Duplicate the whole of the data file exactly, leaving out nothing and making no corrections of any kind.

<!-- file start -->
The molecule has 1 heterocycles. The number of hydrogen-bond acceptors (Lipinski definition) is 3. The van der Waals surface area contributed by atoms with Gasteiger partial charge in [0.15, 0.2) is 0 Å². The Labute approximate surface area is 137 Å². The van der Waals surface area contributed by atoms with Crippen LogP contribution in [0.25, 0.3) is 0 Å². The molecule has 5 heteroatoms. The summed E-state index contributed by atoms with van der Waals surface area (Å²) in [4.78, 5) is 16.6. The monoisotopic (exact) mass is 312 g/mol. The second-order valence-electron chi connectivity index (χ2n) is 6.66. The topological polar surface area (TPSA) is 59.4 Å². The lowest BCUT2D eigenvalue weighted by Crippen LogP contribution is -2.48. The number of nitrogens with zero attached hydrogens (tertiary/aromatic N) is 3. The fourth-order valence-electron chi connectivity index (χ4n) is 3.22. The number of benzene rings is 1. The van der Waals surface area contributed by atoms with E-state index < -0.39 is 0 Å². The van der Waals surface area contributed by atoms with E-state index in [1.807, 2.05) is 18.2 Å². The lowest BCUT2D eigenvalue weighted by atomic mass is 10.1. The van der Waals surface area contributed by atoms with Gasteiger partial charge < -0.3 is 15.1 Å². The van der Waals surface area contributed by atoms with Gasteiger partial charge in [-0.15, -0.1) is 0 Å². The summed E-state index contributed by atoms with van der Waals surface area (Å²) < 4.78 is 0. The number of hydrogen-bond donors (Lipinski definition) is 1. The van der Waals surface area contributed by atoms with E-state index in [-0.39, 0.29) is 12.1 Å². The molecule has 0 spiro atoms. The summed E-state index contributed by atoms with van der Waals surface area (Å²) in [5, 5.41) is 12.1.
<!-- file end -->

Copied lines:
The molecule has 1 heterocycles. The number of hydrogen-bond acceptors (Lipinski definition) is 3. The van der Waals surface area contributed by atoms with Gasteiger partial charge in [0.15, 0.2) is 0 Å². The Labute approximate surface area is 137 Å². The van der Waals surface area contributed by atoms with Crippen LogP contribution in [0.25, 0.3) is 0 Å². The molecule has 5 heteroatoms. The summed E-state index contributed by atoms with van der Waals surface area (Å²) in [4.78, 5) is 16.6. The monoisotopic (exact) mass is 312 g/mol. The second-order valence-electron chi connectivity index (χ2n) is 6.66. The topological polar surface area (TPSA) is 59.4 Å². The lowest BCUT2D eigenvalue weighted by Crippen LogP contribution is -2.48. The number of nitrogens with zero attached hydrogens (tertiary/aromatic N) is 3. The fourth-order valence-electron chi connectivity index (χ4n) is 3.22. The number of benzene rings is 1. The van der Waals surface area contributed by atoms with E-state index < -0.39 is 0 Å². The van der Waals surface area contributed by atoms with E-state index in [1.807, 2.05) is 18.2 Å². The lowest BCUT2D eigenvalue weighted by atomic mass is 10.1. The van der Waals surface area contributed by atoms with Gasteiger partial charge < -0.3 is 15.1 Å². The van der Waals surface area contributed by atoms with Gasteiger partial charge in [-0.15, -0.1) is 0 Å². The summed E-state index contributed by atoms with van der Waals surface area (Å²) < 4.78 is 0. The number of hydrogen-bond donors (Lipinski definition) is 1. The van der Waals surface area contributed by atoms with E-state index in [-0.39, 0.29) is 12.1 Å². The molecule has 0 spiro atoms. The summed E-state index contributed by atoms with van der Waals surface area (Å²) in [5, 5.41) is 12.1.